Android Background Services with IntentService

We’ve discussed Services before that run on the application’s UI (main thread). Android provides us with IntentService (extends the Service class) that has all the properties of a Service’s lifecycle with increased process rank and at the same time allows processing tasks on a background (worker) thread. So using an IntentService you can run long-running operations in the background without affecting the app’s responsiveness and at the same time one of the biggest advantage of it is that, it isn’t affected by most of the user interface (Activity/Fragment) lifecycle events, hence continues to run even when the Activity is destroyed for instance.


Let’s first quickly see how to implement and use an IntentService and later we’ll delve into it’s inner workings, features, etc. So just as you would do with any other Service, first you make an entry into the manifest file:

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Now to the real part, implementing the IntentService:

public class MyIntentService extends IntentService {

    public MyIntentService(String name) {
        // Used to name the worker thread
        // Important only for debugging

    protected void onHandleIntent(Intent intent) {
        // Invoked on the worker thread
        // Do some work in background without affecting the UI thread

As you can see, we only overrode onHandleIntent() which is called on the background thread and this is where all your long running operations have to be executed. Other callbacks of a regular Service component like onStartCommand() are automatically invoked internally by IntentService so you should avoid overriding them.

Note the setIntentRedelivery(true) call in the constructor. This means if the process is killed before onHandleIntent() returns, it’ll be restarted and the last delivered intent will be redelivered.

As we’re done with the creation and implementation part, now we’ll see how to actually send work requests to it. Client components (Activity, Fragment, BroadcastReceiver, etc.) that wish to send a start request to the IntentService will have to create an Intent and pass it to Context.startService().

Intent intent = new Intent(this, MyIntentService.class);
// Put some data for use by the IntentService
intent.putExtra("foo", "bar");

You won’t have to stop the IntentService as it calls stopSelf() internally.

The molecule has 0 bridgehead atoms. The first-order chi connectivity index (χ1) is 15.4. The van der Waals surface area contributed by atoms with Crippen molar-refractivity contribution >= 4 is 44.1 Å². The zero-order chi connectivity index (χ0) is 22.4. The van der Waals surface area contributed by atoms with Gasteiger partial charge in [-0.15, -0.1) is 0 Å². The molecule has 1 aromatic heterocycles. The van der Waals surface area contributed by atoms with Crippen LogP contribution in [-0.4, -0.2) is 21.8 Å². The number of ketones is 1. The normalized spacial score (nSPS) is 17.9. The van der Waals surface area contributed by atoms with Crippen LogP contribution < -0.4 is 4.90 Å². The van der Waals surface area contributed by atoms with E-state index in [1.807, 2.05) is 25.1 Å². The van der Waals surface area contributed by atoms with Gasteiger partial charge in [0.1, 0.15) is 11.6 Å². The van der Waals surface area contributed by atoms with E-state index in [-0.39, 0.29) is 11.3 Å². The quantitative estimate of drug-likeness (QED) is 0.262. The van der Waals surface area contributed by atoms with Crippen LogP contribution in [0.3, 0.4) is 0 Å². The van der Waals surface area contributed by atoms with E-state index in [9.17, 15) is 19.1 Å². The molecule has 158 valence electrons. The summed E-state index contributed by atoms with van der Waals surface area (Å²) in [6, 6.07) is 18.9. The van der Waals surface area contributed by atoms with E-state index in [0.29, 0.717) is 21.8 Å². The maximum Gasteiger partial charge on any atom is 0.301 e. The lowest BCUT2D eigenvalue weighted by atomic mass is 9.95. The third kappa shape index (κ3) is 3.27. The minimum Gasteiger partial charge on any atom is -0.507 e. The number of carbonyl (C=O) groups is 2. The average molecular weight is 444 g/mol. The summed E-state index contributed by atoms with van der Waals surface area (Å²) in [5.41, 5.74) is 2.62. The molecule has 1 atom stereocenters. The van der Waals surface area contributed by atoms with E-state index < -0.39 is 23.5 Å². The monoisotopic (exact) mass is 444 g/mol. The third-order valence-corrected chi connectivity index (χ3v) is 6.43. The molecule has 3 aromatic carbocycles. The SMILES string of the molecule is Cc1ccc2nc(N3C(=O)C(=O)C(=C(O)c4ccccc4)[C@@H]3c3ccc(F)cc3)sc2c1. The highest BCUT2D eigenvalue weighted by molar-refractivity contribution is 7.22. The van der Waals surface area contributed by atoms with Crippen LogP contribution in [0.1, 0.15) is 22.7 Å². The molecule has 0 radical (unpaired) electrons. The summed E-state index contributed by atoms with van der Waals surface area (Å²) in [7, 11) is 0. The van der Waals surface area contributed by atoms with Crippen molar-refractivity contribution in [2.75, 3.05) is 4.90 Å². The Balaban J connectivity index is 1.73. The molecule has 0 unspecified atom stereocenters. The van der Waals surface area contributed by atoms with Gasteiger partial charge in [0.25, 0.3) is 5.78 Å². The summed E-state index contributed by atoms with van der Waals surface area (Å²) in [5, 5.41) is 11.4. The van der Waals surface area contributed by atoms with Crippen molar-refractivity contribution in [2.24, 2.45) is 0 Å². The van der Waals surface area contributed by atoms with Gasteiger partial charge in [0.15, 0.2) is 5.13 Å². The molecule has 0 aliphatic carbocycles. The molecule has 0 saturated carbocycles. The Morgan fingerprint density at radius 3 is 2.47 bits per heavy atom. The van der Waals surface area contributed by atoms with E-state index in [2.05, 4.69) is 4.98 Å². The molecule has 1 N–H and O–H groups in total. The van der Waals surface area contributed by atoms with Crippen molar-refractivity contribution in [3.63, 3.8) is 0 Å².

Under the hood, an IntentService makes use of a HandlerThread to execute tasks in background and not an AsyncTask if that’s what you were wondering.

Sequential Task Execution

All the tasks submitted to an IntentService, independant of their originating component, will be queued up and executed sequentially. So if a particular task takes a long time to execute, it’ll hold up all the other subsequent requests that were submitted, until its done. Once all the task requests have been handled, the IntentService will stop itself, so you shouldn’t call stopSelf() yourself.

It is very important to remember that IntentService executor is per instance and not per application like AsyncTask. This means if there are multiple IntentService instances, every instance will have a background thread of its own to execute tasks sequentially independent of other IntentService instances. Basically every IntentService object creates a new HandlerThread for itself.

Updating Activity from IntentService

There’ll be times when you’d do some sort of operation from an IntentService and update and Activity’s user interface. In order to do this, the IntentService can send notifications/data to a LocalBroadcastManager in the Activity that can update the Activity. More on this topic in this excellent training material.

Another way to do something similar is to post a Runnable to the main thread Handler.

Asynchronous Execution in BroadcastReceiver

A BroadcastReceiver can be the entry point for an application if triggered by system services or another application. It runs on the UI thread when invoked, so any long running operations, as you know, should be executed asynchronously on a different thread.

Now you could spawn a new thread using the Thread class or let’s say AsyncTask which’ll continue to run even after the BroadcastReceiver is destroyed. A BroadcastReceiver component is only active during the execution of onReceive, then it’s destroyed. So if it is the entry point and is destroyed after onReceive is executed, this’ll make the current app process an empty process. An empty process is one that doesn’t have any app component (with a lifecycle) running.

This increases the chances of this process being killed which could happen anytime, even instantly. It could happen before the background task is finished.

An IntentService can be used to avoid this problem. Although as of API 11, extending the lifetime of a BroadcastReceiver is possible with BroadcastReceiver.goAsync(). I’ve discussed goAsync before in my article on broadcast receivers.


We went through how to implement an IntentService which is super simple to use for offloading tasks in the background. Best part about it is, sequential task processing, hence thread-safe. In terms of sequential task processing, HandlerThread and AsyncTask can be compared to it but then IntentService also has to advantage of running as an independant component which others don’t. That means if client component is an Activity which is destroyed at some point of time when the IntentService is doing its long running operation, it’ll continue to run.

You should definitely go through the source code of IntentService to learn a lot more about Android programming and concepts in general.

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Author: Rishabh

Rishabh is a full stack web and mobile developer from India. Follow me on Twitter.

One thought on “Android Background Services with IntentService”

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